|A copy of the following record was obtained
from Leon Sikes, Duplin Co. Historical Society, Rose Hill, NC., |
Records of the Veterans' Administration, Washington, D.C.
State of North Carolina
Present the Worshipful William H. Beatty, Robert Melvin, James MacDuffer, John Melvin Jr., Esquires.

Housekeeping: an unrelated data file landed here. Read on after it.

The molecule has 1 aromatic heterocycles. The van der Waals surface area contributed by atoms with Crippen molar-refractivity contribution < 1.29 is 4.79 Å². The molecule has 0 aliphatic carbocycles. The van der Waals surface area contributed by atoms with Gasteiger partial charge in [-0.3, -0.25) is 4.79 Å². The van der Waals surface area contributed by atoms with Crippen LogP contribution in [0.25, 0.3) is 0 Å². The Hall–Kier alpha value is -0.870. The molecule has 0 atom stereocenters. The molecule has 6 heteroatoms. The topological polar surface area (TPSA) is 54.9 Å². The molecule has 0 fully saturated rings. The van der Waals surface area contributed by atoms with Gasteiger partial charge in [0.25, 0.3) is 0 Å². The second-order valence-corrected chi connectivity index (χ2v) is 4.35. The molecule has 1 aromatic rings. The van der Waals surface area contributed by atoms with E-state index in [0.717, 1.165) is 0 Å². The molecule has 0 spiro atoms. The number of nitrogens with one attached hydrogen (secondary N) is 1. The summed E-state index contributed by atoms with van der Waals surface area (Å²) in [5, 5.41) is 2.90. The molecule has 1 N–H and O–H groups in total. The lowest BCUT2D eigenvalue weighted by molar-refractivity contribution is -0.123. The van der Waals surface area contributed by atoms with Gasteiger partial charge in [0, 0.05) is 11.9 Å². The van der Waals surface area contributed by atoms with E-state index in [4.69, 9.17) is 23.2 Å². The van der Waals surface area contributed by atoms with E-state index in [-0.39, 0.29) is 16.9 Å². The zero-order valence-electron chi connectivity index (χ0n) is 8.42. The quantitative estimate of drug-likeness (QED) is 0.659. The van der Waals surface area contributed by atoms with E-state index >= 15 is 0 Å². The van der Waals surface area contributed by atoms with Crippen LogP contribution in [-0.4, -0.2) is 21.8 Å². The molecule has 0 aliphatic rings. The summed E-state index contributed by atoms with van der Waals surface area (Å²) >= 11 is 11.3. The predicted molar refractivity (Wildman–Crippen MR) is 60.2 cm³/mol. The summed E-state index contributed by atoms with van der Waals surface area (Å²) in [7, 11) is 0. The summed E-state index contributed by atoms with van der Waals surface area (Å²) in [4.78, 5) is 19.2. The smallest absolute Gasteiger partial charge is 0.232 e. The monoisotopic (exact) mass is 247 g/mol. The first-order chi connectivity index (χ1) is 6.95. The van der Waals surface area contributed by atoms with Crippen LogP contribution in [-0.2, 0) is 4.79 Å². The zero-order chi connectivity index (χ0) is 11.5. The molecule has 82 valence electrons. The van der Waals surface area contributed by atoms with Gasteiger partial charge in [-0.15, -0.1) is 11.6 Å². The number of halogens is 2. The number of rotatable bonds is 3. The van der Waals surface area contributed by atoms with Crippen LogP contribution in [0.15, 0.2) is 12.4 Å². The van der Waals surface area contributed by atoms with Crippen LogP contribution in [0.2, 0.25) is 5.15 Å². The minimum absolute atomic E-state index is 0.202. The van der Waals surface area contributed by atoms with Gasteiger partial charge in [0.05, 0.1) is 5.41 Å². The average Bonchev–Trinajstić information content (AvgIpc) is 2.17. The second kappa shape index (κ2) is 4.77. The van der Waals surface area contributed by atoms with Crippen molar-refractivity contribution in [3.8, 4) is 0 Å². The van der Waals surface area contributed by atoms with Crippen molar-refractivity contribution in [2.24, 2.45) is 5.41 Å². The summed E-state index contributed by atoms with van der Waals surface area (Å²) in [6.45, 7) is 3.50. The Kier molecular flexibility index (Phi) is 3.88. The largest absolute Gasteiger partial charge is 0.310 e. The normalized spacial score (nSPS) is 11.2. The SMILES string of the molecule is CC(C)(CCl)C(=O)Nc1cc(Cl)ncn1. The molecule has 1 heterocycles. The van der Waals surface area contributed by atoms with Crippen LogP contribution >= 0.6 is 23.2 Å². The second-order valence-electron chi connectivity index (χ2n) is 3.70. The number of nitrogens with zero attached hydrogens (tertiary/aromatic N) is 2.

On this the seventh day of August in the year of our Lord one thousand eight hundred and thirty two, personally appeared in open Court before William H. Beatty, Robert Melvin, James M Duffer, John Melvin Jr. Esquires Justices of the Court of Pleas in Quarter Sessions of Bladen County aforesaid, now sitting, William Pridgeon, a resident of the County of Bladen and State of North Carolina aged one hundred years, the 27th June 1832, who, being first duly sworn according to law, doth, on his oath, make the following declaration, in order to obtain the benefit of the act of Congress passed June 7th 1832. That he entered the service of the United States under the following named officers, and served as herein stated, that he entered his first term of service as a volunteer under the command of Captain Richard Clinton for six months, as a minute man in Duplin County, State of North Carolina, Patrick Steward Lieutenant and Clifton Bowen Esquires. That our company first embodies at Tasslondte Pin River Bridge then in Duplin County but now in Sampson, Duplin County having been since divided, that he does not recollect either the day, month or year when he entered the service, that he believes it was the latter end of summer because in their march they got new cider to drink and that it was towards the spring of the year when he was discharged as on his return the woods were newly burnt that he marched from the Pin Runs bridge (now called Taylor's bridge) to now Wilmington through South Washington New Hanover County. That he remained sometime in and about Wilmington guarding up and down the River (Cape Fear) as it was said and expected that the British would land at the flats below Wilmington and marched up. That while in Wilmington, we received information that the tories were marching and down to Negro-head point near Wilmington commanded by McSead and McDaniel, at which place the British were to meet them, and our officer, received orders from Genl. Caswell to meet his forces at Moores Creek Bridge. Another company commanded by Captain James Love also marched with Capt. Richard Clinton's company from the Pin Runs Bridge aforesaid to Wilmington. Sometime after we arrived at Wilmington a company commanded by a Captain King came there to our assistance. When our officers received the order from Genl. Caswell to meet him at Moores Creek bridge, that they marched with the companies aforesaid across the River (North East, a branch of the Cape Fear) at Negro-head Point, up to Moores Creek bridge, where we arrived a little before Genl. Caswell's army and commenced making entrenchments , but on the same day Genl. Caswell and his army came, and we finished that day one line of entrenchments across the road and encamped there the night before the engagement. After Genl. Caswell and his army crossed the Creek, the bridge was taken up. When morning, before it was light, the tories were firing at us across the creek, and attempted to cross, in which some succeeded and among the rest, McSead who was killed and his army defeated; that from thence we marched back to Wilmington, from thence to Fort Johnson, and from thence to Lockwood's Folly and from thence back to Wilmington backed guarded up and down the River to keep the British from landing and at the expiration of the six months for which he volunteered was discharged there. That he resided in Duplin County in the State of North Carolina when he entered the service where he was born and raised. That he knows of no person who is acquainted with his service during these six months except John Fowler who is a resident of Columbus County in the State of North Carolina aforesaid who is very aged, that he saw him about four years ago when he was blind and very feeble and infirm and that he does not know whether he is alive or not. That he received a written discharge but thinking it of no use, took no care of it.